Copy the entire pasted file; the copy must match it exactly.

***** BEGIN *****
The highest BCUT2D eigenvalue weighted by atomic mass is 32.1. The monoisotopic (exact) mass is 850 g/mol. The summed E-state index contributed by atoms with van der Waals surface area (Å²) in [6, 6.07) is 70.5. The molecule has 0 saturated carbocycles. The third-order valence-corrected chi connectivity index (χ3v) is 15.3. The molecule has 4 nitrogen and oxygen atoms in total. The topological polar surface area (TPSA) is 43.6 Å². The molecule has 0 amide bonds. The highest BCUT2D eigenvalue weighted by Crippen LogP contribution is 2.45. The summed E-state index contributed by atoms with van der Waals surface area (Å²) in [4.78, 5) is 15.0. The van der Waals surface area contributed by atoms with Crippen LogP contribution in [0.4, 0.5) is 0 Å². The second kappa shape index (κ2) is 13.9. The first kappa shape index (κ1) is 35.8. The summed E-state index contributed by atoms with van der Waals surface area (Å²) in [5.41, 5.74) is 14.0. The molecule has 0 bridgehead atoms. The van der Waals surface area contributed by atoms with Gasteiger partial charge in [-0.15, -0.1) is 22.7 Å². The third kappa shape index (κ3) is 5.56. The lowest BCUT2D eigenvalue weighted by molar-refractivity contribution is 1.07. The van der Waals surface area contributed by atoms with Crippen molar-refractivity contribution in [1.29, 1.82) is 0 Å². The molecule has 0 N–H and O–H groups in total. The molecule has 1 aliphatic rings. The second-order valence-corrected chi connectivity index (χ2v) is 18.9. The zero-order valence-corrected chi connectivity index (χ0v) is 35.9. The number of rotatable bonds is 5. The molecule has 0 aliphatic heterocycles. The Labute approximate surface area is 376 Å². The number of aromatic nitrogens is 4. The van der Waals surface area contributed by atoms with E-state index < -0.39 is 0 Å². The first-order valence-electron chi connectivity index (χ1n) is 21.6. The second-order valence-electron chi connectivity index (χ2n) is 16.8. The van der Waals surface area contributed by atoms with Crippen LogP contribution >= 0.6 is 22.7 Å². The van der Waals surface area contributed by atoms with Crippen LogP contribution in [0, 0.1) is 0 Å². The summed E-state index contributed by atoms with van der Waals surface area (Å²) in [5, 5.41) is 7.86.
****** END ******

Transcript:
The highest BCUT2D eigenvalue weighted by atomic mass is 32.1. The monoisotopic (exact) mass is 850 g/mol. The summed E-state index contributed by atoms with van der Waals surface area (Å²) in [6, 6.07) is 70.5. The molecule has 0 saturated carbocycles. The third-order valence-corrected chi connectivity index (χ3v) is 15.3. The molecule has 4 nitrogen and oxygen atoms in total. The topological polar surface area (TPSA) is 43.6 Å². The molecule has 0 amide bonds. The highest BCUT2D eigenvalue weighted by Crippen LogP contribution is 2.45. The summed E-state index contributed by atoms with van der Waals surface area (Å²) in [4.78, 5) is 15.0. The van der Waals surface area contributed by atoms with Crippen LogP contribution in [0.4, 0.5) is 0 Å². The second kappa shape index (κ2) is 13.9. The first kappa shape index (κ1) is 35.8. The summed E-state index contributed by atoms with van der Waals surface area (Å²) in [5.41, 5.74) is 14.0. The molecule has 0 bridgehead atoms. The van der Waals surface area contributed by atoms with Gasteiger partial charge in [-0.15, -0.1) is 22.7 Å². The third kappa shape index (κ3) is 5.56. The lowest BCUT2D eigenvalue weighted by molar-refractivity contribution is 1.07. The van der Waals surface area contributed by atoms with Crippen molar-refractivity contribution in [1.29, 1.82) is 0 Å². The molecule has 0 N–H and O–H groups in total. The molecule has 1 aliphatic rings. The second-order valence-corrected chi connectivity index (χ2v) is 18.9. The zero-order valence-corrected chi connectivity index (χ0v) is 35.9. The number of rotatable bonds is 5. The molecule has 0 aliphatic heterocycles. The Labute approximate surface area is 376 Å². The number of aromatic nitrogens is 4. The van der Waals surface area contributed by atoms with E-state index < -0.39 is 0 Å². The first-order valence-electron chi connectivity index (χ1n) is 21.6. The second-order valence-electron chi connectivity index (χ2n) is 16.8. The van der Waals surface area contributed by atoms with Crippen LogP contribution >= 0.6 is 22.7 Å². The van der Waals surface area contributed by atoms with Crippen LogP contribution in [0, 0.1) is 0 Å². The summed E-state index contributed by atoms with van der Waals surface area (Å²) in [5, 5.41) is 7.86.